We have seen in two London mayoral races that Boris has the unique appeal to reach out far beyond the Tory party’s traditional supporter base. He’s also the one CON figure who is very popular with UKIP voters.

    A Johnson candidature in Clacton, I’d suggest, would lead to a CON hold and would put him in a far better position to fight for the leadership when the time arose.

I don’t think he will – but who knows with Boris?

Peter Oborne in the Telegraph makes a strong case for Boris to stand.

The day’s big polling news

I’ve put a little bet on at 33/1.

Mike Smithson

2004-2014: The view from OUTSIDE the Westminster bubble




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New IndyRef poll for Scottish Daily Mail from Survation has NO lead back to what it was before the first debate

August 29th, 2014

Survation Indy Ref

The gap is just 6%

The above figures are from the first full post-debates Indy Ref poll which was carried out by Survation for the Scottish Daily Mail.

As can be seen the NO lead is back down to where it was before the first debate in early August – a 6% margin for NO.

The YES campaign will be delighted to be making up the ground lost – the big question is whether they can go forward from here.

It should be noted that Survation,along with Panelbase and ICM, have tended to show the best figures for YES. Ipsos-MORI, TNS and YouGov have the worst ones.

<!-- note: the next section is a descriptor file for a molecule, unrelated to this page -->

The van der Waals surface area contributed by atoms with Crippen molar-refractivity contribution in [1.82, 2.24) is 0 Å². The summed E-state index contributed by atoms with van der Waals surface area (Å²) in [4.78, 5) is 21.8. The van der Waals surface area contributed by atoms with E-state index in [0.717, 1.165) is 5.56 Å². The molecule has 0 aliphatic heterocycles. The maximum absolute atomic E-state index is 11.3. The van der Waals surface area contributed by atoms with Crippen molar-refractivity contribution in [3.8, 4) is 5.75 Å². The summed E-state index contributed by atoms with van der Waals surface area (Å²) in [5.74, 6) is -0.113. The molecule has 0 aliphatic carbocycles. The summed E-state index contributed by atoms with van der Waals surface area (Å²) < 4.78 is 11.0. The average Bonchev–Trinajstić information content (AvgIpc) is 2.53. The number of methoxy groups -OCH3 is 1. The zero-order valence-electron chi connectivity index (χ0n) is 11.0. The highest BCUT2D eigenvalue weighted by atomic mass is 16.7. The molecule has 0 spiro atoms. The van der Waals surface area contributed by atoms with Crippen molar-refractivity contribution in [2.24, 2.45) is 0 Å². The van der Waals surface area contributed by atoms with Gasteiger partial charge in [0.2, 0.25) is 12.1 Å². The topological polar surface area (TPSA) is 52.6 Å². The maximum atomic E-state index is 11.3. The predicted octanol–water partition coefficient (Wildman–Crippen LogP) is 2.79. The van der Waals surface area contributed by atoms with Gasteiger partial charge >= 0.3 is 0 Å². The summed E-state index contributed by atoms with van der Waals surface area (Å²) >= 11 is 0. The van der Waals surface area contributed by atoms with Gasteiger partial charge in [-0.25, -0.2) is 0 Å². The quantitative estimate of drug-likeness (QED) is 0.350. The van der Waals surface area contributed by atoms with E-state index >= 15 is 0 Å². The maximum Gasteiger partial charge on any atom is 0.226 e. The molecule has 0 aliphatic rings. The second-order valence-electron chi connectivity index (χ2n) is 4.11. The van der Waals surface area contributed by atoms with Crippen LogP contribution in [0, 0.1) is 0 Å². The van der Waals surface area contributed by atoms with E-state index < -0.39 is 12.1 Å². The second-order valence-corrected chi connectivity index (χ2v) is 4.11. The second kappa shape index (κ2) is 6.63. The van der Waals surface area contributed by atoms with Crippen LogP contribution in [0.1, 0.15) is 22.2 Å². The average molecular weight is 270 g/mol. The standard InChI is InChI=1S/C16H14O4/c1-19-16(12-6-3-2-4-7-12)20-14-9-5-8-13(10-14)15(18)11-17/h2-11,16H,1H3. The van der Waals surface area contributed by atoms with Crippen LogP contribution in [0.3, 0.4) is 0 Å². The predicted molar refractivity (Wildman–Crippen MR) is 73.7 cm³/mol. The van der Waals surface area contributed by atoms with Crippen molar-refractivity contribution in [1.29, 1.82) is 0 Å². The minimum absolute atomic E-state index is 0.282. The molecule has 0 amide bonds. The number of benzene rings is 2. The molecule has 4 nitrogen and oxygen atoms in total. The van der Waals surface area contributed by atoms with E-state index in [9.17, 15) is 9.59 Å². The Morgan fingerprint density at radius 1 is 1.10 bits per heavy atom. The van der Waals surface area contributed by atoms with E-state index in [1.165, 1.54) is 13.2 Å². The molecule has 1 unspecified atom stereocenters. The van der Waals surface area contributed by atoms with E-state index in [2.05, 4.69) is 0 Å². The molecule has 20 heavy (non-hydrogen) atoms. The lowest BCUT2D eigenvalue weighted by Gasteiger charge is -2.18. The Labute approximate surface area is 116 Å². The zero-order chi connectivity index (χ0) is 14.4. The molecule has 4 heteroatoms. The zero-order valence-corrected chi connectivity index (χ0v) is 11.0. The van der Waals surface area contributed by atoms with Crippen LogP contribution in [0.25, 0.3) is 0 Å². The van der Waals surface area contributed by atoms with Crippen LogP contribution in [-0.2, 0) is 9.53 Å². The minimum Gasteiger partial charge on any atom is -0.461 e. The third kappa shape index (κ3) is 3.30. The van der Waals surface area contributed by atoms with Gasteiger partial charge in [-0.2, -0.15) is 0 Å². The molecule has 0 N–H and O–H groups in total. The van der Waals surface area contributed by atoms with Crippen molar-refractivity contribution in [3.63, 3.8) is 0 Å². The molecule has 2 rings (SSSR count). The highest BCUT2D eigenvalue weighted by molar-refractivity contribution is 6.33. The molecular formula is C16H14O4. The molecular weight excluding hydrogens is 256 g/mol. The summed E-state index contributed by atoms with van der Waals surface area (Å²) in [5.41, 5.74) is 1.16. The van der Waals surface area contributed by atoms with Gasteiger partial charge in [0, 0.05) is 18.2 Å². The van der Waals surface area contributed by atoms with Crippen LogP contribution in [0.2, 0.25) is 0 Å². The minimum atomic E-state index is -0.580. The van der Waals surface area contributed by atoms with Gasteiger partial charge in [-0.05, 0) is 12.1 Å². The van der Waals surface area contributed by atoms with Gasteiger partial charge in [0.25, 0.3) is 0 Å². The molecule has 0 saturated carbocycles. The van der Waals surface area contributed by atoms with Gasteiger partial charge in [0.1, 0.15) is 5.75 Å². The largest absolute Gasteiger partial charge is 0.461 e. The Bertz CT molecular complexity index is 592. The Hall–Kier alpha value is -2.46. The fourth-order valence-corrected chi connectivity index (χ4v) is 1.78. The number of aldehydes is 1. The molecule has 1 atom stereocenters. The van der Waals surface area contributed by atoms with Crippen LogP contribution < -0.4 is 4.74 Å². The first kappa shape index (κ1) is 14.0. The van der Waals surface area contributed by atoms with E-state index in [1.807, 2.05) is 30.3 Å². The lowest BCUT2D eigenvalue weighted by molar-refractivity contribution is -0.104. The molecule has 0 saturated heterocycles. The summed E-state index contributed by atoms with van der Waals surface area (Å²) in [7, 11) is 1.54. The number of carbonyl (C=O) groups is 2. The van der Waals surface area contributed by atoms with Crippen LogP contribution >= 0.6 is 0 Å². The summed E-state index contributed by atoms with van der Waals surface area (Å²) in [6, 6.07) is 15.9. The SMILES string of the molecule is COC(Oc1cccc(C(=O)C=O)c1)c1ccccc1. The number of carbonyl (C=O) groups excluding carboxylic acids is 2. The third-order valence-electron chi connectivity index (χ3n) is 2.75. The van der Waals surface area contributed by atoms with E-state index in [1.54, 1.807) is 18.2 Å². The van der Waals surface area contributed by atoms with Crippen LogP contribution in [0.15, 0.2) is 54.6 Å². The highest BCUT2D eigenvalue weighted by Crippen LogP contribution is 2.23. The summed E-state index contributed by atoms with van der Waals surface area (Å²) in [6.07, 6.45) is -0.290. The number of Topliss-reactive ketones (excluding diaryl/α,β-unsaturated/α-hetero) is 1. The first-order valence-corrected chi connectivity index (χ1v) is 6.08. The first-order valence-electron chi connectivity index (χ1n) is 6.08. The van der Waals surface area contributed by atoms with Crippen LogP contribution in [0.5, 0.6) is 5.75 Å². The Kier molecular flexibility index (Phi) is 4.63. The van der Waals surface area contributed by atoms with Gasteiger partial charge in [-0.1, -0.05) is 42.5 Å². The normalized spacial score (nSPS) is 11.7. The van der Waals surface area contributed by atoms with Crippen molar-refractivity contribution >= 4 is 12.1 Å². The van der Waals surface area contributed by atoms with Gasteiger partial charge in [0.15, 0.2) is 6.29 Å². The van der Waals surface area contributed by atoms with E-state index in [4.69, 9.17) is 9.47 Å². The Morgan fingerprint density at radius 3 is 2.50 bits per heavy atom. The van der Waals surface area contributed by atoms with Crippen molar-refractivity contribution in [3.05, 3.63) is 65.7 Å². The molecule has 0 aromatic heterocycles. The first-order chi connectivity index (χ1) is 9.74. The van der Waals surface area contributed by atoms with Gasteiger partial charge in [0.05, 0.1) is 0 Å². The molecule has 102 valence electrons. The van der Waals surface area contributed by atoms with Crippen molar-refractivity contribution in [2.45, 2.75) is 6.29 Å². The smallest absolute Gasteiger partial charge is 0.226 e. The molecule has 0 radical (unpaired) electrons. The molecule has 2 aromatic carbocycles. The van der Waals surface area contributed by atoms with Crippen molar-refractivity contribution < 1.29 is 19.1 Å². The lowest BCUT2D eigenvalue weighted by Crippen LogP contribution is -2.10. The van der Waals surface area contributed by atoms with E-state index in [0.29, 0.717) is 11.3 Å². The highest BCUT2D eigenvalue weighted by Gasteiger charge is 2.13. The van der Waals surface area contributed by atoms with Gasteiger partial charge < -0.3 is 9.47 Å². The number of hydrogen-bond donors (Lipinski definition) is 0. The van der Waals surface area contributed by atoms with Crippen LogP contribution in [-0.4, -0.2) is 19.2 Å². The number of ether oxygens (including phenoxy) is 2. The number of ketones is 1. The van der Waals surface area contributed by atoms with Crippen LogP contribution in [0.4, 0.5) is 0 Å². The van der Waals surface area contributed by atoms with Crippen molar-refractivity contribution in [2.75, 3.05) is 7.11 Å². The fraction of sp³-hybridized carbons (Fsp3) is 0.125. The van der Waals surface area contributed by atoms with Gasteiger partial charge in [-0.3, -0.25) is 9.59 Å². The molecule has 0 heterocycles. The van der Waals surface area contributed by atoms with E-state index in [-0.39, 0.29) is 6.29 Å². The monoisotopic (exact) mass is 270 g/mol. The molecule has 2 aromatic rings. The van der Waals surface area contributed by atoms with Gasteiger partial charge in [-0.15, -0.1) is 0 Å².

Mike Smithson

2004-2014: The view from OUTSIDE the Westminster bubble




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Harry Hayfield’s Local By-Election Preview: August 28th 2014

August 28th, 2014

Yes, we all know that the media is focusing on Clacton this evening but let us not forget that Clacton is not the only show in town!

North Jesmond on Newcastle upon Tyne (Lib Dem Defence)
Result of last election to council (2014): Labour 52, Liberal Democrats 24, Independents 2 (Labour majority of 26)
Result of ward at last election (2011): Liberal Democrats 870 (37%), Labour 770 (33%), Conservatives 419 (18%), Greens 273 (12%0
Candidates duly nominated: Duncan Crute (Con), Gerard Keating (Lib Dem), Shehla Naqvi (Green), Peter Smith (Lab), Daniel Thompson (UKIP)